Twin Cities legal scholars condemn anti-Sharia law


Anti-Sharia legislation — and the dangers of such legislation — brought a crowd of hundreds to a forum at the University of St. Thomas October 23. Professor Robert Vischer of St. Thomas School of Law and Professor Abdulwahid Qalinle of the University of Minnesota Law School spoke on the growing efforts in various states, including Minnesota to approve an anti-Sharia law aimed at prohibiting any legal recognition of any aspects of the Muslim religious law known as Sharia.

Several states including Arizona, Louisiana and Tennessee have already passed such a bill, and more than 30 states so far have beat the drums for similar actions.

A state with Sharia law restrictions would repudiate, for instance, everything that Muslims must perform under the guidelines of Sharia, including marriages, divorce, will distributions and many other social aspects of their lives.

Oklahoma enacted a constitutional amendment providing, in part:

The courts shall not look to the legal precepts of other nations or cultures. Specifically, the courts shall not consider international law or Sharia Law.

In upholding a temporary injunction against certification of the election results, the 10th Circuit Court of Appeals found that the amendment would be likely to discriminate against Muslims, and would be likely to violate other provisions of the U.S. Constitution.

The harm alleged by Mr. Awad stems from a constitutional directive of exclusion and disfavored treatment of a particular religious legal tradition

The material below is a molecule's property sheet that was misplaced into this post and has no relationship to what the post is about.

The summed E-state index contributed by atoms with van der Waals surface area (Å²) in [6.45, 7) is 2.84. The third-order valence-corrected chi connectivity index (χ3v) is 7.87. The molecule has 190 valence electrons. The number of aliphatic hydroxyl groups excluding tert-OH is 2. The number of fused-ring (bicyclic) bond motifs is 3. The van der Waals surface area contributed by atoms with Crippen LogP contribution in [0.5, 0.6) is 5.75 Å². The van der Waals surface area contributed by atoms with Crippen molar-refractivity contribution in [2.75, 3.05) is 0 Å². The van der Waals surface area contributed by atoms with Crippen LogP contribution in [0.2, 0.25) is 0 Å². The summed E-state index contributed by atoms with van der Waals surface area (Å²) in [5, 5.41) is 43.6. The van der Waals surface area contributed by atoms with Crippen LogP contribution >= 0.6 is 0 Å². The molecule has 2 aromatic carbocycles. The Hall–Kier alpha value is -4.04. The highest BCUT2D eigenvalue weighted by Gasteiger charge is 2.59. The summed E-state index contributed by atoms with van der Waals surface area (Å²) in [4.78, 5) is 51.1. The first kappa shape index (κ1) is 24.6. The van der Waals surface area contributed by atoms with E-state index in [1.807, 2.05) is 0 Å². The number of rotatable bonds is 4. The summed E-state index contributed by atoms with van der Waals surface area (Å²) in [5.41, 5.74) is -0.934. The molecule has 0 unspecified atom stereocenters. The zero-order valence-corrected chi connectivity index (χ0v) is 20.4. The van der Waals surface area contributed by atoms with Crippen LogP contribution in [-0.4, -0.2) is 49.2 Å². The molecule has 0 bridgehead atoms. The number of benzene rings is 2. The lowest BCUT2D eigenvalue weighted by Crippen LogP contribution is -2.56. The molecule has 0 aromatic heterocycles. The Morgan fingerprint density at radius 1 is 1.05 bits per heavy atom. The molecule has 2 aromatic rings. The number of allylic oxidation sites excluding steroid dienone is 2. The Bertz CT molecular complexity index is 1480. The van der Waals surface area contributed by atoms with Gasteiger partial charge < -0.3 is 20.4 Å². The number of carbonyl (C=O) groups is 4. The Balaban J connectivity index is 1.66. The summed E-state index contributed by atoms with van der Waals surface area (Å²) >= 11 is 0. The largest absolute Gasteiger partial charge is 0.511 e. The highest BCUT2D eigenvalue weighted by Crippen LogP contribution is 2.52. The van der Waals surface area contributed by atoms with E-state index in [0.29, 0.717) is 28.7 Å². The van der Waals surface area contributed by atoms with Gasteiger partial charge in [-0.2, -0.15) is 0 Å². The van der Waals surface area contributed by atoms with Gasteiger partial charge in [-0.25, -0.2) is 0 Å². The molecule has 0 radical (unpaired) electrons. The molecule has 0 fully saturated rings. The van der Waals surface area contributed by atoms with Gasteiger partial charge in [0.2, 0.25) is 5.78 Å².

“That amendment was doomed by its singling out of Muslim citizens,” Vischer said of the Oklahoma anti-Sharia amendment. “It banned legal reference to Sharia without banning the comparable systems like [Roman Catholic] canon law or Jewish law.”

The danger of anti-Sharia legislation, Vischer said, is that it would threaten the fundamental commitment to meaningful religious liberty and meaningful access to the courts, which have been exercised by generations of other religious groups such as Protestants, Catholics, Mormons and Jews.

“Anti-Sharia legislation does not defend against theocracy,” Vischer said. “It’s both unjust to Muslims and sets a dangerous precedent for other religious groups.”

Earlier this year, Sen. Dave Thompson (R-Lakeville), introduced an Anti-Sharia bill in the Minnesota legislature. However the bill, which would have affected the estimated 150,000 Minnesota Muslims, was dropped after the Minnesota Chapter of the Council on American-Islamic Relations and interfaith leaders united in opposition to the bill.

Vischer accused some lawmakers of the politicization of religion in order to accomplish personal goals.

“Freedom of religion is not primarily about winning the political debate over which groups get to maintain their chosen way of life in the face of majority opposition,” Vischer said.

Qalinle said anti-Sharia legislation supporters don’t even understand the meaning of Sharia. He explained that Sharia isn’t all about “chopping off hands [for stealing] and stoning people to death [for adultery].” Sharia is a moral code as well as a code with rules for things like marriage contracts. It encompasses rules for daily living, such as the preparation of food.

TommieMedia quoted Qalinle as explaining:

“The Sharia as a foreign law, just like any other law, is as much a threat to the constitution and laws of the United States as the Bible is,” Qalinle said. “There is no attempt to impose Sharia, nor has there been any verifiable effort by any group or individuals to substitute Sharia with United States laws and constitution.”